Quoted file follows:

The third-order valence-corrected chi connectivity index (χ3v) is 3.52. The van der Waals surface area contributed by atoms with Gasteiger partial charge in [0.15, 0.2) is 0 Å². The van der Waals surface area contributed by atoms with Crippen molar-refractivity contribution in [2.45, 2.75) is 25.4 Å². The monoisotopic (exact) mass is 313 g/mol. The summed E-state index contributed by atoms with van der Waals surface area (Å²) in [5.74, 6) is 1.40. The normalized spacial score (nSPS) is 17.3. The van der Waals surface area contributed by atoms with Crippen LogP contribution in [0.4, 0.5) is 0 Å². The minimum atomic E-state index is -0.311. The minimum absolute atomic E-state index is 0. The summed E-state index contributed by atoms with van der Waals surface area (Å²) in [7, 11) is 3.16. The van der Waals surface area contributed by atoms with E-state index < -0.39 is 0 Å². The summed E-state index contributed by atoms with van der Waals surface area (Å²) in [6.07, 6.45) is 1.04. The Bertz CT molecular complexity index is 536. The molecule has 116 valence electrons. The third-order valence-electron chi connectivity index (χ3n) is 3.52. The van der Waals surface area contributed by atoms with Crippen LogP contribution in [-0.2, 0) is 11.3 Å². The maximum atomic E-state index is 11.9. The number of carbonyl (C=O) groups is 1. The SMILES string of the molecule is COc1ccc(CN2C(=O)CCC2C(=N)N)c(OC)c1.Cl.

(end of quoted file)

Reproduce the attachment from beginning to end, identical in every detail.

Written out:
The third-order valence-corrected chi connectivity index (χ3v) is 3.52. The van der Waals surface area contributed by atoms with Gasteiger partial charge in [0.15, 0.2) is 0 Å². The van der Waals surface area contributed by atoms with Crippen molar-refractivity contribution in [2.45, 2.75) is 25.4 Å². The monoisotopic (exact) mass is 313 g/mol. The summed E-state index contributed by atoms with van der Waals surface area (Å²) in [5.74, 6) is 1.40. The normalized spacial score (nSPS) is 17.3. The van der Waals surface area contributed by atoms with Crippen LogP contribution in [0.4, 0.5) is 0 Å². The minimum atomic E-state index is -0.311. The minimum absolute atomic E-state index is 0. The summed E-state index contributed by atoms with van der Waals surface area (Å²) in [7, 11) is 3.16. The van der Waals surface area contributed by atoms with E-state index < -0.39 is 0 Å². The summed E-state index contributed by atoms with van der Waals surface area (Å²) in [6.07, 6.45) is 1.04. The Bertz CT molecular complexity index is 536. The molecule has 116 valence electrons. The third-order valence-electron chi connectivity index (χ3n) is 3.52. The van der Waals surface area contributed by atoms with Crippen LogP contribution in [-0.2, 0) is 11.3 Å². The maximum atomic E-state index is 11.9. The number of carbonyl (C=O) groups is 1. The SMILES string of the molecule is COc1ccc(CN2C(=O)CCC2C(=N)N)c(OC)c1.Cl.